Moving Forward in 2021: A Guide to Depolarizing America
America is a deeply divided nation. Here are four ways we can fix this crisis.
Posted January 4, 2021
Co-authored by Cristian Capotescu
In 2020, divisions ran deep in America. A new Pew poll found that rarely before have Americans been more polarized than today. Journalists, scholars, and political leaders are increasingly taking note of the hyper-polarization of our political climate. Public figures like President-elect Biden, for instance, have vouched to unite the country and end “this grim era of demonization.”
But the task of reconciliation is daunting: Some who try to overcome polarization often concede all too quickly that it is “a waste of time” to engage the other side.
We cannot afford to embrace defeatism and retreat into our political tribes if we want to keep this Republic. As academics who both emigrated to the United States—from the Middle East and Eastern Europe, respectively—we do not lack the imagination for what could be in store if we fail to fortify American democracy against the corrosive forces of polarization.
We must depolarize America now if we want to avoid a repeat of the past four years—or worse. From the vantage point of history and psychiatry, we offer a set of solutions to America’s polarization dilemma.
Fear, Tribalism, and Misinformation: the Triangle of Division
Our evolutionary biology primes us for tribalism. Humans are hardwired to think and act to help maintain and strengthen their belonging to their social group and against rival tribes. This innate human desire to form in-group alliances against out-groups is often exacerbated by a culture that has conditioned many Americans to view social life through the competitive lens of a team sport. Most of us are lifelong members of a football club (regardless of their performance), a religion, or a political tribe.
What is often ignored is that competition is not as amicable an exercise in civics as sports fandom would suggest. Instead, it is a blunt cover for darker tribal instincts. Social media algorithms push us farther into the corners of digital tribalism. Through calling-out, we police each other from adopting diverging views. It is time to reconsider the role of cooperation as a necessary glue in the democratic life of the nation if we are to find back to one another.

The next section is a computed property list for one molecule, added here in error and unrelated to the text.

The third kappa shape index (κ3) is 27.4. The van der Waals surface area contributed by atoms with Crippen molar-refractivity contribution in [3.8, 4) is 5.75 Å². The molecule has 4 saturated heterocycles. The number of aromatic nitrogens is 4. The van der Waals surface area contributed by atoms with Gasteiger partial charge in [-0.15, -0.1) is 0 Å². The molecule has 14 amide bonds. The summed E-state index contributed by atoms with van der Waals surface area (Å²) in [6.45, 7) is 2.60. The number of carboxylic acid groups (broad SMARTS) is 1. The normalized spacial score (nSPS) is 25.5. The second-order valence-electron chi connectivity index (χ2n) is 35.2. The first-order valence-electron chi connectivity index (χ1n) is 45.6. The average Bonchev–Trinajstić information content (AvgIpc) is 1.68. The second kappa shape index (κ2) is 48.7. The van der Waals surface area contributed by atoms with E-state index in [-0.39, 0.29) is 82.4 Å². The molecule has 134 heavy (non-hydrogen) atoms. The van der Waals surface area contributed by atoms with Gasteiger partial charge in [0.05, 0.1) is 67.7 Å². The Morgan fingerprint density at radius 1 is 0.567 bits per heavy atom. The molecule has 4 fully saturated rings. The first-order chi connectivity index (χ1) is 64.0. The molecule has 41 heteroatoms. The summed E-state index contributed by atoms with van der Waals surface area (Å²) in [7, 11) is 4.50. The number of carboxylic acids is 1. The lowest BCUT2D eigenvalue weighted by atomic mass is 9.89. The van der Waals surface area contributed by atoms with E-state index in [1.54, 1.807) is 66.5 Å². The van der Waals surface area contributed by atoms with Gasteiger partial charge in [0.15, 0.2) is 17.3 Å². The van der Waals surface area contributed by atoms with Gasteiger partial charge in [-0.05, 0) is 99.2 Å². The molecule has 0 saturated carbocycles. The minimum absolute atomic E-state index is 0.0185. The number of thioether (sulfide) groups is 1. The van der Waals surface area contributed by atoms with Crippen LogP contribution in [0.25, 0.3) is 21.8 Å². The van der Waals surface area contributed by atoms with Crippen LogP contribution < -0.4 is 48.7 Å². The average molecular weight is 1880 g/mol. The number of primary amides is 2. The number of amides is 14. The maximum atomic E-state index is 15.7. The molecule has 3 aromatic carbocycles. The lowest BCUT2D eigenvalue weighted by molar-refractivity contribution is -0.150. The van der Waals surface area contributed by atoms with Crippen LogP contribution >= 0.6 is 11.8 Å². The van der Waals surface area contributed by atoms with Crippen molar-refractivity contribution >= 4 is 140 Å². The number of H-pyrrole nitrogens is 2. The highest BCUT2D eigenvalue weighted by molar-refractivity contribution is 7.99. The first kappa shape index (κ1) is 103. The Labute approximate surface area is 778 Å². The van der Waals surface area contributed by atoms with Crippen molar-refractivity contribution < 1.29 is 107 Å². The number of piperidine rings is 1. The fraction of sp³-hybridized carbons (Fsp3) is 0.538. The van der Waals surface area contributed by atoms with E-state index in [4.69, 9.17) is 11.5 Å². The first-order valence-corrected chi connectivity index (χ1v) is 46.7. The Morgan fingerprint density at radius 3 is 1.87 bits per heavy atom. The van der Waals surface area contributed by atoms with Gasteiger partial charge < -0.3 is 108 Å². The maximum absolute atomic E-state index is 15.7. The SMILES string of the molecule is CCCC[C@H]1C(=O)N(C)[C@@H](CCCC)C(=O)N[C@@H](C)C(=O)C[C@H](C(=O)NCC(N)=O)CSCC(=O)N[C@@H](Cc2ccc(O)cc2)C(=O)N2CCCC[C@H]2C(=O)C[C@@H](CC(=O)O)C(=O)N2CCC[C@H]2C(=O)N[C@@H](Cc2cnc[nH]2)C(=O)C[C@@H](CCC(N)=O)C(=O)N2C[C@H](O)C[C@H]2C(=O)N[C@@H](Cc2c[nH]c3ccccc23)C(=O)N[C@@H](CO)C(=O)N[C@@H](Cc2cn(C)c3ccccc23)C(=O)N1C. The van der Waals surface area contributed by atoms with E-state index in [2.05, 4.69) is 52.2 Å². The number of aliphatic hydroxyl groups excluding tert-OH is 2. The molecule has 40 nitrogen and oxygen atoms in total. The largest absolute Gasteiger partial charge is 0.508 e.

Add to our tribal dispossessions our dysfunctional information landscape. Keen observers of contemporary media culture, such as Steven Pinker, have shown that negative news receives disproportionally more attention in the public square. Because crisis stories sell better, they dominate our daily news feeds and social media diets. Worse, they also mislead us from correctly assessing threats and risks in everyday life.
In effect, we are constantly bombarded by all that is negative in the world and lose sight of the many positive accomplishments around us. Today, both traditional news outlets and social media serve a rich buffet of anger, fear, and paranoia.
This negativity bias systematically drowns out the many instances where humanity has accomplished remarkable feats: combatting HIV, lifting millions of people out of poverty in the Global South, developing green energy. In fact, we live in one of the safest times in the history of mankind today.
Finally, a negative and biased information environment that mobilizes our tribal instincts often requires fear as a vehicle to solidify group cohesion. Fear-based thinking is ubiquitous on both sides of the political divide: Republicans fear that Democrats will confiscate their guns and banish Christianity. Democrats fear that Republicans are turning the country into a theocracy. Regardless of one’s political tribe, fear is what underwrites these opinions about the “other side.”